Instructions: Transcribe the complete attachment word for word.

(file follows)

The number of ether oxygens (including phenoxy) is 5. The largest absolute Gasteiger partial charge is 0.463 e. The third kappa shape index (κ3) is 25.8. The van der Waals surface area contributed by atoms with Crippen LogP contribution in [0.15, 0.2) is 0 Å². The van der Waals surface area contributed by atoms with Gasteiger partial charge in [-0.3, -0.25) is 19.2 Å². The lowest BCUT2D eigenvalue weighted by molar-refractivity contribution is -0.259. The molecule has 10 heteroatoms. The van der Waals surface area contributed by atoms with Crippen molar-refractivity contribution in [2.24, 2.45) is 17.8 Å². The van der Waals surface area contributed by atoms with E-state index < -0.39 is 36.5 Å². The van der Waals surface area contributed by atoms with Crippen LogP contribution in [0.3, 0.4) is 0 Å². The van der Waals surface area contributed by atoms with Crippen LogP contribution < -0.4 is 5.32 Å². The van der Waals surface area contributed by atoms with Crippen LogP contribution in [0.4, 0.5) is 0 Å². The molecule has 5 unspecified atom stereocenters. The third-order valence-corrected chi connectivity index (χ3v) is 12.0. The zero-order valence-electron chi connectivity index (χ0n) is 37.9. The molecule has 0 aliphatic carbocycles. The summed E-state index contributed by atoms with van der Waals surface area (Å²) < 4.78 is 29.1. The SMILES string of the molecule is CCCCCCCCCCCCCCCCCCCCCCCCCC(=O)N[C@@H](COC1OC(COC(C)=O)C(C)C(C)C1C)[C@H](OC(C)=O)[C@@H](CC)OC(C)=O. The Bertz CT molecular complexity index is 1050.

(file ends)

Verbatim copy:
The number of ether oxygens (including phenoxy) is 5. The largest absolute Gasteiger partial charge is 0.463 e. The third kappa shape index (κ3) is 25.8. The van der Waals surface area contributed by atoms with Crippen LogP contribution in [0.15, 0.2) is 0 Å². The van der Waals surface area contributed by atoms with Gasteiger partial charge in [-0.3, -0.25) is 19.2 Å². The lowest BCUT2D eigenvalue weighted by molar-refractivity contribution is -0.259. The molecule has 10 heteroatoms. The van der Waals surface area contributed by atoms with Crippen molar-refractivity contribution in [2.24, 2.45) is 17.8 Å². The van der Waals surface area contributed by atoms with E-state index < -0.39 is 36.5 Å². The van der Waals surface area contributed by atoms with Crippen LogP contribution in [0.3, 0.4) is 0 Å². The van der Waals surface area contributed by atoms with Crippen LogP contribution < -0.4 is 5.32 Å². The van der Waals surface area contributed by atoms with Crippen LogP contribution in [0.4, 0.5) is 0 Å². The molecule has 5 unspecified atom stereocenters. The third-order valence-corrected chi connectivity index (χ3v) is 12.0. The zero-order valence-electron chi connectivity index (χ0n) is 37.9. The molecule has 0 aliphatic carbocycles. The summed E-state index contributed by atoms with van der Waals surface area (Å²) < 4.78 is 29.1. The SMILES string of the molecule is CCCCCCCCCCCCCCCCCCCCCCCCCC(=O)N[C@@H](COC1OC(COC(C)=O)C(C)C(C)C1C)[C@H](OC(C)=O)[C@@H](CC)OC(C)=O. The Bertz CT molecular complexity index is 1050.